Donald Shedd stood in his Wallingford kitchen and pointed to a bright red baseball cap he planned to wear in Washington, D.C. "That’s my hat," said Shedd proudly. "First Marine Division, Guadalcanal."
Shedd was able to commemorate Veteran’s Day a bit early this year. The World War II veteran traveled to Washington, D.C., on Saturday with the Honor Flight Network, an organization that flies veterans to the nation’s capital to visit memorials that honor their military service.
Shedd’s son Brad, a Vietnam veteran, went with him.
Military service runs deep in Shedd’s family. His father served in World War I and both of his brothers served with him in World War II.
The 93-year-old made his way slowly to a back closet where his Marine uniform still hangs. The green woolen jacket was carefully protected in plastic.
“I can pretty near pull it around, but not quite," he admitted with a smile.
“That’s a Purple Heart," said Shedd, explaining the various medals and ribbons that chronicle his military service – service that began in 1942, when all three Shedd brothers enlisted together in the Marine Corps.
"I was 19,” said Shedd, “Paul was 18 and Bob was 20. We wanted to enlist just after Pearl Harbor in '41, but Paul was only 17, so we enlisted in '42."
The brothers trained and shipped out for the Pacific together, eventually landing in Guadalcanal, the largest of the Solomon Islands.
Having grown up in Rutland, Donald Shedd said he remembers being surprised by all the coconut trees, but said day-to-day, war was about following orders, setting up camps and going on patrols.
“I carried a rifle and I was an infantryman,” said Shedd. “And that’s what you’re taught in the Marines. Forget your mother; forget your girlfriend. I didn’t have one, luckily,” he said with a chuckle. “And your rifle, that’s your wife and mother. Your rifle.”
When asked how he handled fear, Shedd wasn’t sure. “I often think of that,” he admitted. “I was never scared, you know? You just did you job and hoped that maybe someday you’d get home.”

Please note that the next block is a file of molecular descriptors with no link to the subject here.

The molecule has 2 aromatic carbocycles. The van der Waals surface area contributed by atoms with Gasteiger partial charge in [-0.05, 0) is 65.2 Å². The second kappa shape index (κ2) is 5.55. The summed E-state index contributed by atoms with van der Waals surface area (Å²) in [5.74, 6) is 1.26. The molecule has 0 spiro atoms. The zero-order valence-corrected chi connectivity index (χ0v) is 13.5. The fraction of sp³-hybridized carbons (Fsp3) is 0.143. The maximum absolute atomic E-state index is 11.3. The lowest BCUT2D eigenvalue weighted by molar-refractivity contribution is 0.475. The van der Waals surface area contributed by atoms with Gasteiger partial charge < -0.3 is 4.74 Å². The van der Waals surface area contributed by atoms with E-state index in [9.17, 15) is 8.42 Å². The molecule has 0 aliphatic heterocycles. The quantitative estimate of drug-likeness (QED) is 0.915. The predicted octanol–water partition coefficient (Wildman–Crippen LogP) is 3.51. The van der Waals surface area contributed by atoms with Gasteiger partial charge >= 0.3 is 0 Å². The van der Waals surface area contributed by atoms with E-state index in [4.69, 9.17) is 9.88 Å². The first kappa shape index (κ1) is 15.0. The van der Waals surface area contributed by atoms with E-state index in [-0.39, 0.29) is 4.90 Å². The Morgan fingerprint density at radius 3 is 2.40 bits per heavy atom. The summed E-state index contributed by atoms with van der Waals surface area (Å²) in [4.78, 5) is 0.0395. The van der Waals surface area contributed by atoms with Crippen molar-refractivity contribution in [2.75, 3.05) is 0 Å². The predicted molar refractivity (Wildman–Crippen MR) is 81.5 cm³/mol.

Shedd said he doesn’t recall ever feeling like he wouldn’t make it. But there were some close calls.
“One time on New Britain [Island], we had a patrol go out and see what was going on and we came to a brook. The Japs started firing,” said Shedd. “So the guys all jumped into a pool and I had my B.A.R. – my Browning Automatic Rifle – and I just stood back and was aiming up at where they [the Japanese] were. And I could see bullets coming right at me – boom, boom, boom."
“My brother Paul, he was wounded on Guadalcanal. Bob was wounded on New Britain. He was shot right here,” said Shedd, pointing to his chest. “He was lucky to make it."
Donald Shedd was wounded on Peleliu, struck by shrapnel from an anti-tank gun. The island of Peleliu was the scene of ferocious Japanese resistance in September, 1944, and there were many U.S. losses before the Americans were finally able to secure the island.
Shedd said he watched good friends die. He grabbed his wallet and began pulling out credit cards and photos until he found what he was looking for: a faded Catholic mass card from the funeral of Norbert Rowan.
“He was killed on Peleliu," said Shedd. "September 17, 1944. I saw him. The priest was there giving him his last rights. He was one of the fellas we used to go on liberty with and play cards with."
"One of those close fellas," added Shedd quietly, "and I saw him die."
He continued: "And this other fella, Cheney, on New Britain, he was shot right through the helmet. Just like that. I helped carry him down the hill there.”
The Shedd brothers were luckier. Despite their wounds, all three came home, got married and had families.
Donald points to a handmade quilt that hangs on the wall, a 60th wedding anniversary present from his two children and grandchildren.
Shedd’s wife Jean died in 2009; his brothers are gone too. Paging through a tattered scrapbook of World War II mementos, Shedd acknowledged there are few left who were there.
He looked down at the small card that commemorates Norbert Rowan’s funeral and carefully put it back in his wallet. “I thought sometimes, 'Why do you keep carrying it?' But if you carry it for 70 years, it’s hard not to.”